More Than a Yellow Ribbon

I went to Franklin’s Veterans Day parade Monday. It was a cloudy day, and the trees lining Main Street were yellow. At the square, two fire trucks sent their ladders up to touch and hoisted a huge flag for the parade to file under. This is my second year to go. I go in my father’s place. Dad went to Cleveland’s celebration on the courthouse lawn every year after he retired. Dad and his friends…Walter, Machine Gun Gong, the senator…who are all gone now. I take his VFW cap with the Lifetime Member gold pin on it and hold it up for all the old veterans to see. Tears came when one of the high school bands played the army song. We selected that for the end of Dad’s funeral as the flag-draped casket was removed from the chapel.

It must have been different back during the second world war. From stories I’ve heard, it seems that all the boys went. If they didn’t volunteer, they got drafted. When I was growing up, all my friends’ daddies had served. Gerri’s dad was at Normandy, injured, and had to tread water for a day or two until he was rescued. He lost a few fingers. The superintendent of our schools also lost two fingers; we made the Hook ‘Em Horns sign in his honor, behind his back. One classmate wore her dad’s Navy bellbottoms when they came into style in the 1960s. The VFW hut in my hometown even built a swimming pool for veterans’ families during the 60s. There were a lot of veterans. I daresay everybody I knew was connected somehow to service in World War II.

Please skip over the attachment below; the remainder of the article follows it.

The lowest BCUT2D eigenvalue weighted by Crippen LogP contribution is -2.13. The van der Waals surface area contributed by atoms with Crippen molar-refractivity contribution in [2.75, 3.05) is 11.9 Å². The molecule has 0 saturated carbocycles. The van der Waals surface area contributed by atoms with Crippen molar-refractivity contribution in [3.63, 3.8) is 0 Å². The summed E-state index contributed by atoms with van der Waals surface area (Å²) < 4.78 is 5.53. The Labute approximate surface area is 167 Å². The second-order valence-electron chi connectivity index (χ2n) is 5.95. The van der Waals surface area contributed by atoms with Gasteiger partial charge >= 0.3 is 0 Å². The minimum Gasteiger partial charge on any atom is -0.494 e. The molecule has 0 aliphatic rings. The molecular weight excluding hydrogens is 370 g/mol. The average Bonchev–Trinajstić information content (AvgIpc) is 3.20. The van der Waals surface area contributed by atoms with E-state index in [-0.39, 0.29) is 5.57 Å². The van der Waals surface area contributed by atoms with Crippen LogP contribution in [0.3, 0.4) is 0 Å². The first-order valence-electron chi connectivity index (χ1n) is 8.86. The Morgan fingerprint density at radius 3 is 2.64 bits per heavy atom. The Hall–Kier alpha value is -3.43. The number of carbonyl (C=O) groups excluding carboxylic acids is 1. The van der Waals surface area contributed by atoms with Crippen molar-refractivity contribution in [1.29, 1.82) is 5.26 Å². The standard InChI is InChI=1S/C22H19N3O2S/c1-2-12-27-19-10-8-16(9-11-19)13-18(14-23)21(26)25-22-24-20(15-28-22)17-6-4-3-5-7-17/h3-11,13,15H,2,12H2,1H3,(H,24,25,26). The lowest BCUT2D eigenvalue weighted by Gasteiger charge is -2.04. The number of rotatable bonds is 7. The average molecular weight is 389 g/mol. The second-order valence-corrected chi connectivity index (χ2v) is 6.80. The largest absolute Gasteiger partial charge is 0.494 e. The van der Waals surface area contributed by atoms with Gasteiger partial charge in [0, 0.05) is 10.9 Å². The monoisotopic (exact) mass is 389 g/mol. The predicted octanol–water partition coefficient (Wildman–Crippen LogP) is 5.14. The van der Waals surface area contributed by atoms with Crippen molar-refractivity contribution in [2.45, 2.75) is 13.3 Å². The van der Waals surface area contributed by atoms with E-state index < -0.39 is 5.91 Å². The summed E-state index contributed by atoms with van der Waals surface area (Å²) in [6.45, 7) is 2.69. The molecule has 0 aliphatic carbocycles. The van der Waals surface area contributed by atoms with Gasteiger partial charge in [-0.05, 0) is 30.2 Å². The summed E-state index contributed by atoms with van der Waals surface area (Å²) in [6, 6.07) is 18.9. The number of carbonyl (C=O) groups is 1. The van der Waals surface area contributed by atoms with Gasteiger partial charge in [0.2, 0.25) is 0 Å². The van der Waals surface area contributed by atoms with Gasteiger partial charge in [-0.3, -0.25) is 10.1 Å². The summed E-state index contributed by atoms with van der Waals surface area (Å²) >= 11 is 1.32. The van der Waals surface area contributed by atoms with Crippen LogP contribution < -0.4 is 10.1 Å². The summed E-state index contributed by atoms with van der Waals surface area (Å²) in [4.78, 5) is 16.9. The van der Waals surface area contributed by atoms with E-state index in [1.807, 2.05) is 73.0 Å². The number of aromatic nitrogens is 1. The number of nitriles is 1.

Not so today. Our country is in an unending war. Right off, I can’t say that I know anybody in the military today. I know a WWII vet, a Korean vet, several Vietnam vets, but I don’t know anyone who has served or is currently serving in the Iraq or Afghanistan wars. Not sons, not nephews, not cousins, not neighbors, not friends’ sons. Well, Colleen’s nephew was actually on the march to Baghdad in 2003, and I did meet him after he got back to the States and a group of us had lunch at Puckett’s.

It’s almost like military service is a closed set, soldiers in a box set off from the mainstream–a comparatively small group doing the job. Like the set of accountants, or engineers, or teachers. I hear the phrase SUPPORT OUR TROOPS, and I see yellow ribbons tied around trees and slapped on the backs of cars. But I don’t buy it. If we were all supporting our troops, there’s no way in hell that 25% of the homeless in this country would be veterans. Shameful. Every troop we send to battle comes home affected. Trust me, it may be stuffed deep, but it’s there and it never goes away. I saw it in my father during his last year of life, sixty years after he was on the front lines. Deal with it. Deal with them. We must be prepared to support/pay for every troop every single day for the rest of their lives.

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